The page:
Through the trials and turmoil, he healed well physically. Emotionally, he made the decision to marry his best friend who had stood by him for many years. The only explanation he gave for disease, love, and happiness was pure luck. For him, luck was on his side and was the only explanation for the positive aspects in his life. 

Lady Luck: how flirtatious and seductive; how very deceptive and empty. Depending on luck as the answer for all occasions in life is a perilous way to live. The story was true. The author was substituting luck for God. “The fool says in his heart, ‘There is no God’” (Psalm 53:1). What a shallow lifestyle, completely void of the rich love God offers.

Luck is a powerful force in our society. It represents Satan who would have us believe that God is not responsible for marvelous life changes and miracles. Any thought that entices us away from God pleases Satan, the author of all matters in sharp contrast to God, and he is proud of it!

The Bible classifies Satan as a “liar and the father of lies” (John 8:44b). How could an intelligent, critical thinker ascribe all happiness to luck and happenstance? There is no substance to it.

Luck is fickle; luck is empty; luck is false.

Luck might better be defined as chance or fortune. Good luck or good fortune denote favorable events that result from factors beyond our control. Satan is aware that humanity usually takes the route of least resistance. Luck, an easy explanation, doesn’t require commitment. Using it to explain all occurrences professes a dangerous philosophy of life. “See to it that no one takes you captive through hollow and deceptive philosophy, which depends on human tradition and the elemental spiritual forces of this world rather than Christ” (Colossians 2:8). 

Satan is the great deceiver. He tricks people into accepting luck because he is in the business of contradicting God. Jesus taught, “‘Watch out for false prophets. They come to you in sheep’s clothing but inwardly they are ferocious wolves’” (Matthew 7:15). What has Satan done for us that we should even listen to his lies? Pretending to be one of God’s good angels, Satan is a master deceiver, imposter, hypocrite, and a liar. He changes his costumes each time he acquires another character role. “Satan masquerades as an angel of light. It is no surprise, then, if his servants also masquerade as servants of righteousness” (2 Corinthians 11:14-15).

Satan is in control of luck since it describes anything that happens by chance. Luck is not a word or a concept used in scripture. The Word of God constantly reassures us of God’s love and sovereignty. Satan describes luck as synonymous with happiness. He is thrilled to persuade another person of a shallow life apart from God. Luck is obscure, ambiguous, and uncertain. “If anyone teaches false doctrines and does not agree to the sound instruction of our Lord Jesus Christ and to godly teaching, he is conceited and understands nothing. He has an unhealthy interest in controversies and arguments that result in envy, quarreling, malicious talk, evil suspicions and constant friction between men of corrupt mind, who have been robbed of the truth and who think that godliness is means to financial gain” (1 Timothy 6:3-5).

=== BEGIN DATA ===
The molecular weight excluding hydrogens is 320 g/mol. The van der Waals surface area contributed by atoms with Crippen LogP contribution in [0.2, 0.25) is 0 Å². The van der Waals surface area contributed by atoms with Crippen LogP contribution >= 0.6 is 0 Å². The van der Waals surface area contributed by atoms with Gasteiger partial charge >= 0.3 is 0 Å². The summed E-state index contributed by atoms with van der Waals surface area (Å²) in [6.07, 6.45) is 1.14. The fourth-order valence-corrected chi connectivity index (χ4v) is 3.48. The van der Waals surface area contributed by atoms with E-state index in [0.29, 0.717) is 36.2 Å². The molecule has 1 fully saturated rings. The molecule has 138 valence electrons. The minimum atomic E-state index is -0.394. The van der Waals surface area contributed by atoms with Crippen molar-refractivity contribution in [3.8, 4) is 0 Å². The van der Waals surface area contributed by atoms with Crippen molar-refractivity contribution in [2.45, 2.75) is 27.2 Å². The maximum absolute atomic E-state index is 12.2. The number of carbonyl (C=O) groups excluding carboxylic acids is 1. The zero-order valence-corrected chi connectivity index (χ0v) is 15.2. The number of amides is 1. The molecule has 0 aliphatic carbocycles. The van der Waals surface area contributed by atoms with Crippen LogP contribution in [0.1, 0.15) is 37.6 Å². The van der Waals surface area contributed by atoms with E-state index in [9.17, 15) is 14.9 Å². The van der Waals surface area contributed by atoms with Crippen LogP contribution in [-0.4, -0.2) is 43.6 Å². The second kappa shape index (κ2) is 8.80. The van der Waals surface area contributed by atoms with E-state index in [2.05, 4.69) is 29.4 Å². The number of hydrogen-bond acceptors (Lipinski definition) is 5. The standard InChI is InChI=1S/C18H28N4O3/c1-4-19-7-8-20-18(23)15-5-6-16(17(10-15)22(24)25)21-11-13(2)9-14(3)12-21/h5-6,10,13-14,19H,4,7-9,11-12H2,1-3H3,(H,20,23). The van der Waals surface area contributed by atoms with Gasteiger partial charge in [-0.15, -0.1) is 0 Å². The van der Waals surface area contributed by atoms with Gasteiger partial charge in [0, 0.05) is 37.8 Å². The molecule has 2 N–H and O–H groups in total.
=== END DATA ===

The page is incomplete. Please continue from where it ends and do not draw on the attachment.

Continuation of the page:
The big prize! Many people desire instant wealth, security, or immunity from illness. There are no panaceas in this life, no guarantees apart from God. If we carefully think of the real source of our goodness and gifts, we are motivated to worship God who created us for fellowship with Him, and who lavishes us with love and grace. Truth is reliable and consistent with the character and revelation of God.  “Jesus said,If you hold to my teaching, you are my disciples. Then you will know the truth and the truth will set you free’(John 8:31-32).

Luck, which is controlled by chance, is shallow and empty. Do you want more than luck to explain your life? “Set your minds on things above, not on earthly things” (Colossians 3:2). God has proved Himself in His Word. “Come and see what God has done, his awesome deeds for mankind” (Psalm 66:5). All things that happen in this world, occur for a reason. When God sponsors a particular plan for our lives, we can be assured He has our welfare in mind. God wants the best for His children. “You are a chosen people, a royal priesthood, a holy nation, God’s special possession, that you may declare the praises of him who called you out of darkness into his wonderful light” (1 Peter 2:9). 

Jesus told His disciple, Peter, that he could expect to be tested and tempted by Satan. Christ specifically prayed for Peter, just as He does now for every believer, centuries later. God does not make empty promises. God is truth; it is not within His character to mislead anyone. “‘I am the way, the truth and the life’” (John 14:6). God promises to care for us. He mends broken hearts and give us a new purpose in life. He lavishes grace, mercy, and love every day to each of His own. “My help comes from the Lord, the maker of heaven and earth, who does not change like shifting shadows” (Psalm 121:2). He is the one, true God, creator of the universe, who rules with authority, power, and knowledge.

How do we react when we hear earth-shattering news? “Every good and perfect gift is from above, coming down from the Father of heavenly lights” (James 1:17). Do we attribute our circumstances to blind luck, or to the Father of Lights? The author of the article I read likened love and life to throwing dice with no control of the outcome. Think about it: how could two little pieces of dotted wood possibly have any input into future events? Satan’s premise is flimsy at best.

Let us be reassured that God is in control with preparedness, truth, and wisdom. “In your hearts revere Christ as Lord. Always be prepared to give an answer to everyone who asks you to give the reason for the hope that you have” (1 Peter 3:15). Our words and our lives encourage and lead by example. 

God is truth!  No Satan-sponsored luck will ever suffice.